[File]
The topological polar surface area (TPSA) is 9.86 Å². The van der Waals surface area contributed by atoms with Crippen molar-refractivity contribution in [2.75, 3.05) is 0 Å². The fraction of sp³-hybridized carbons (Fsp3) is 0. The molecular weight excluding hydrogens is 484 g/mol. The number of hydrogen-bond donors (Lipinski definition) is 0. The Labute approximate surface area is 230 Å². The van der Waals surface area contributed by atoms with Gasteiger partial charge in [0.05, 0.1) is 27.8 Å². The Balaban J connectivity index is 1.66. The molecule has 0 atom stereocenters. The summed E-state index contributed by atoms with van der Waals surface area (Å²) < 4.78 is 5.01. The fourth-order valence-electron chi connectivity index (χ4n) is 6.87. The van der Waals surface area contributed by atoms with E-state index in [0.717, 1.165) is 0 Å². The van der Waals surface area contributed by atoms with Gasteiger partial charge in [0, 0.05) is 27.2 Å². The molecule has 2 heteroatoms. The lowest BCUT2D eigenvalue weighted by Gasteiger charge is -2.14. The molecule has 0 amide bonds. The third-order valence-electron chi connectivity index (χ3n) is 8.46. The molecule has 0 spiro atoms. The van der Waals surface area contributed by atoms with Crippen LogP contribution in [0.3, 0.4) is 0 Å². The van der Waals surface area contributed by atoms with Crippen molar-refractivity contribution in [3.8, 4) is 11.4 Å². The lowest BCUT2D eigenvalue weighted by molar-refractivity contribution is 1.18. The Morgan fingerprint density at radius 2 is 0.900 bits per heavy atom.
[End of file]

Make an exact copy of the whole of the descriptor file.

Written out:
The topological polar surface area (TPSA) is 9.86 Å². The van der Waals surface area contributed by atoms with Crippen molar-refractivity contribution in [2.75, 3.05) is 0 Å². The fraction of sp³-hybridized carbons (Fsp3) is 0. The molecular weight excluding hydrogens is 484 g/mol. The number of hydrogen-bond donors (Lipinski definition) is 0. The Labute approximate surface area is 230 Å². The van der Waals surface area contributed by atoms with Gasteiger partial charge in [0.05, 0.1) is 27.8 Å². The Balaban J connectivity index is 1.66. The molecule has 0 atom stereocenters. The summed E-state index contributed by atoms with van der Waals surface area (Å²) < 4.78 is 5.01. The fourth-order valence-electron chi connectivity index (χ4n) is 6.87. The van der Waals surface area contributed by atoms with E-state index in [0.717, 1.165) is 0 Å². The van der Waals surface area contributed by atoms with Gasteiger partial charge in [0, 0.05) is 27.2 Å². The molecule has 2 heteroatoms. The lowest BCUT2D eigenvalue weighted by Gasteiger charge is -2.14. The molecule has 0 amide bonds. The third-order valence-electron chi connectivity index (χ3n) is 8.46. The molecule has 0 spiro atoms. The van der Waals surface area contributed by atoms with Crippen LogP contribution in [0.3, 0.4) is 0 Å². The van der Waals surface area contributed by atoms with Crippen molar-refractivity contribution in [3.8, 4) is 11.4 Å². The lowest BCUT2D eigenvalue weighted by molar-refractivity contribution is 1.18. The Morgan fingerprint density at radius 2 is 0.900 bits per heavy atom.